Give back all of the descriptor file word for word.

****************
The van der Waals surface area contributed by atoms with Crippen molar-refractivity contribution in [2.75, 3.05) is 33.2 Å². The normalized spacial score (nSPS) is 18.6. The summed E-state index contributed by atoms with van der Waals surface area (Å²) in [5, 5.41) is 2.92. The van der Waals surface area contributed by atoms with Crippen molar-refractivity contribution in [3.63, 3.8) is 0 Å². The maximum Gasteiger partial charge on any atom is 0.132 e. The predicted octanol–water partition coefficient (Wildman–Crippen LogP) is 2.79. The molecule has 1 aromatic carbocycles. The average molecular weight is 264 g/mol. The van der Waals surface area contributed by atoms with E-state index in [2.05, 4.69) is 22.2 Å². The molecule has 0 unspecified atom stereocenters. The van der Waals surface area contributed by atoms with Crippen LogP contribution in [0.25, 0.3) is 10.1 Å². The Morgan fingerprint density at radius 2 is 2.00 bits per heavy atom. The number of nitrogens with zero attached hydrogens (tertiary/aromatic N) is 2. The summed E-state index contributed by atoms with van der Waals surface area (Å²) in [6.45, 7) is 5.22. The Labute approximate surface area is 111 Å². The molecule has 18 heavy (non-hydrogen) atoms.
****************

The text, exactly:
The van der Waals surface area contributed by atoms with Crippen molar-refractivity contribution in [2.75, 3.05) is 33.2 Å². The normalized spacial score (nSPS) is 18.6. The summed E-state index contributed by atoms with van der Waals surface area (Å²) in [5, 5.41) is 2.92. The van der Waals surface area contributed by atoms with Crippen molar-refractivity contribution in [3.63, 3.8) is 0 Å². The maximum Gasteiger partial charge on any atom is 0.132 e. The predicted octanol–water partition coefficient (Wildman–Crippen LogP) is 2.79. The molecule has 1 aromatic carbocycles. The average molecular weight is 264 g/mol. The van der Waals surface area contributed by atoms with E-state index in [2.05, 4.69) is 22.2 Å². The molecule has 0 unspecified atom stereocenters. The van der Waals surface area contributed by atoms with Crippen LogP contribution in [0.25, 0.3) is 10.1 Å². The Morgan fingerprint density at radius 2 is 2.00 bits per heavy atom. The number of nitrogens with zero attached hydrogens (tertiary/aromatic N) is 2. The summed E-state index contributed by atoms with van der Waals surface area (Å²) in [6.45, 7) is 5.22. The Labute approximate surface area is 111 Å². The molecule has 18 heavy (non-hydrogen) atoms.